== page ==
Health & Science

How caffeine sharpens your memory; The journey from fins to feet; Teen pregnancy reality check; Why athletes trash-talk

How caffeine sharpens your memory

Coffee is one of the most popular beverages in the world for lots of reasons, including that it gives people a pleasant lift in the morning. New research shows that it also helps their memory. Researchers had 160 people who were not regular coffee drinkers look at pictures of objects; five minutes later they gave them either a placebo or a tablet containing 200 milligrams of caffeine—about the amount contained in a strong cup of coffee. The next day, participants were shown a broader set of images and asked to identify which ones were new, old, or similar. The caffeinated group was more likely to recognize slight differences in the pictures, such as a yellow rubber duck that was fatter than the one they’d seen the day before. “Without these tricky similar items, we would have found no effect of caffeine,” University of California, Irvine, neuroscientist Michael Yassa tells “However, using these items requires the brain to make a more difficult discrimination—what we call pattern separation, which seems to be the process that is enhanced by caffeine.” It’s that form of memory that people use, for example, to recall where they last parked the car. Caffeine’s effect depends on the dosage, however: Researchers found that 100-milligram tablets didn’t improve memory, while 300-milligram doses caused headaches and jitteriness.

The journey from fins to feet

Subscribe to The Week

Escape your echo chamber. Get the facts behind the news, plus analysis from multiple perspectives.


Sign up for The Week's Free Newsletters

From our morning news briefing to a weekly Good News Newsletter, get the best of The Week delivered directly to your inbox.

From our morning news briefing to a weekly Good News Newsletter, get the best of The Week delivered directly to your inbox.

Sign up

The fossil of a 375 million-year-old aquatic creature makes the case for a new theory of how fish evolved into legged animals, suggesting that they developed hind limbs as an adaptation for shallow water rather than once they had migrated to land. Tiktaalik roseae, a transitional species that looked like a cross between a fish and a crocodile, had gills, scales, and fins but also a robust rib cage, primitive lungs, and weight-supporting forefins. The first partial fossils of the beast were discovered in the Canadian Arctic in 2004, but more recent discoveries of its hindquarters reveal a flexible hip joint and a pelvic girdle large and robust enough to support strong rear limbs. “It’s clear that the emphasis on hind appendages and pelvic-propelled locomotion is a trend that began in fish,” University of Chicago evolutionary biologist Neil Shubin tells The New York Times. The findings challenge the “front-wheel drive” theory, which holds that the transition to a terrestrial existence began when fish crawled from the water using enhanced front fins, and evolved rear limbs only afterward. With its “four-wheel drive,” Tiktaalik would have been able to walk on a lake floor, paddle, and make brief trips onto land.

Teen pregnancy reality check

Critics blasted the MTV reality show 16 and Pregnant for supposedly glamorizing teen pregnancy. But a new study says the show had a major impact on reducing teen pregnancy by realistically depicting how it changes the young mothers’ lives—a finding that shows just how strongly young people’s decisions are influenced by the media. The study, by the National Bureau of Economic Research, found that the show and its spinoffs reduced the teen birthrate nationwide by nearly 6 percent between its premiere in June 2009 and the end of 2010. In its highly watched episodes, 16 and Pregnant showed teen moms struggling with angry parents, lost sleep, distant boyfriends, and money problems. Researchers found that geographic areas with high MTV viewership experienced a faster decline in teen pregnancy rates than other areas. “You can have a middle-aged teacher telling teens about it in a classroom—or you can see firsthand how people’s lives change,” Wellesley College economics professor Phillip Levine tells the Los Angeles Times. All told, the program may have prevented more than 20,000 births to teen mothers in 2010.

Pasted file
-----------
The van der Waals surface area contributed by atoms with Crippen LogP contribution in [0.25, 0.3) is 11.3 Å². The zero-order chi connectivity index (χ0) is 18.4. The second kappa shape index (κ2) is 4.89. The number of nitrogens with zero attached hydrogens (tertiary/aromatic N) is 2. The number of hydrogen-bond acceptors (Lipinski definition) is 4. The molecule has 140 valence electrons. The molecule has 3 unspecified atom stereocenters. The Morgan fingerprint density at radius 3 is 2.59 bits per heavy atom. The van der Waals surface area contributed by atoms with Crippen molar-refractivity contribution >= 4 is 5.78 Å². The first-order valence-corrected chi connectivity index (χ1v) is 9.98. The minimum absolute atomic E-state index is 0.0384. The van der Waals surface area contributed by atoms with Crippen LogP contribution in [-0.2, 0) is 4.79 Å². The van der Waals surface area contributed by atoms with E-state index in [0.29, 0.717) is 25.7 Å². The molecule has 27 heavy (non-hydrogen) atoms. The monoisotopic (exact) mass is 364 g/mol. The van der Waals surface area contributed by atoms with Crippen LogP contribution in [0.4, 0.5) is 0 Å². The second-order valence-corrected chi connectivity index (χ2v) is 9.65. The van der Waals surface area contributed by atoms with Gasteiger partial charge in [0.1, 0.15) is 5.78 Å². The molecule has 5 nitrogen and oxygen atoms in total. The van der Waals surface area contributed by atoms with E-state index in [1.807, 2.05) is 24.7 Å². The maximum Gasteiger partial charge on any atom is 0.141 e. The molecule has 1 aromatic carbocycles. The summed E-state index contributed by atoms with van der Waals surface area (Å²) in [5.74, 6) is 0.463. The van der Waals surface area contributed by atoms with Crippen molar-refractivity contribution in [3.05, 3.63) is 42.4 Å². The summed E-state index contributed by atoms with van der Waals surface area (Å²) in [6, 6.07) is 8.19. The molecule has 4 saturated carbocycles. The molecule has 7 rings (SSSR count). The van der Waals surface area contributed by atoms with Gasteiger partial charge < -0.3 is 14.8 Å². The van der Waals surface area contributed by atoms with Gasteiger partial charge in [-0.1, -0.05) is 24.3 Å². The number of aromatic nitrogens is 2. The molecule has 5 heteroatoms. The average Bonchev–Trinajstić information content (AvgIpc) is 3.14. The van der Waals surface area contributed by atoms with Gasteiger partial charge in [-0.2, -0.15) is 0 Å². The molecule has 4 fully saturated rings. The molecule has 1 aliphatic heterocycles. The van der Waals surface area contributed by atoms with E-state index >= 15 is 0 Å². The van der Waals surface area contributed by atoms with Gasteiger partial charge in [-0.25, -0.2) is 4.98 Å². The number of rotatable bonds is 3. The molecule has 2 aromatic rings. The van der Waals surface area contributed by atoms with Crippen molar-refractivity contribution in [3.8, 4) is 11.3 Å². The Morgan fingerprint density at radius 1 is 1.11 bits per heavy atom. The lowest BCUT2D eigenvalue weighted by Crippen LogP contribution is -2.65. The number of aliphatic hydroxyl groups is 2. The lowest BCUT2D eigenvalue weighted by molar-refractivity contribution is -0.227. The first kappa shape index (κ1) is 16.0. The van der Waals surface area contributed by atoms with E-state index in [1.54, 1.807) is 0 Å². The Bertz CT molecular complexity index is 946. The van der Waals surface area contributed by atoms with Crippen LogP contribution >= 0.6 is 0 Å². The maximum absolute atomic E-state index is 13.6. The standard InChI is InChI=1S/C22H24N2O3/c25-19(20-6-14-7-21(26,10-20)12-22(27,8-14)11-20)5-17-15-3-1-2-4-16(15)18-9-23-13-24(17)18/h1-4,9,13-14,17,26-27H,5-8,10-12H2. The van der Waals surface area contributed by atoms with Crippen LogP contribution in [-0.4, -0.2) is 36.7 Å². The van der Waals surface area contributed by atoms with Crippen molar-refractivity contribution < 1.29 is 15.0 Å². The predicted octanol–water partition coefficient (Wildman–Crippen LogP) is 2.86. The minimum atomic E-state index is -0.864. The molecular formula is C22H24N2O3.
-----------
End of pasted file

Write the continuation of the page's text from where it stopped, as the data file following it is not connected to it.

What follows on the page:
Why athletes trash-talk

The trash-talking of athletes isn’t mere macho posturing. Angering an opponent can sometimes give a competitor an edge, and a new study has found that people have an intuitive sense of when that strategy works best. Researchers at the University of California, San Diego, had 260 men compete in one of two one-on-one games. The first tested the strength of their handgrips, while the other, a computerized target-shooting game, called for mental focus. Beforehand, one member of each pair was given the option to anger his opponent by assigning him 20 minutes of boring busy work to complete after the test. When the opponent was told about the assignment, his anger generally led him to fare better in the strength test but worse in the mental test, supporting the notion that anger boosts strength but clouds mental acuity. Participants seemed to intuitively understand this, opting to anger their opponents far more often before the mental test than before the strength test. In sports, “using emotions is not a mistake,” behavioral economist Uri Gneezy tells “The real art of using emotions is knowing how to manipulate other people’s emotions.”

Continue reading for free

We hope you're enjoying The Week's refreshingly open-minded journalism.

Subscribed to The Week? Register your account with the same email as your subscription.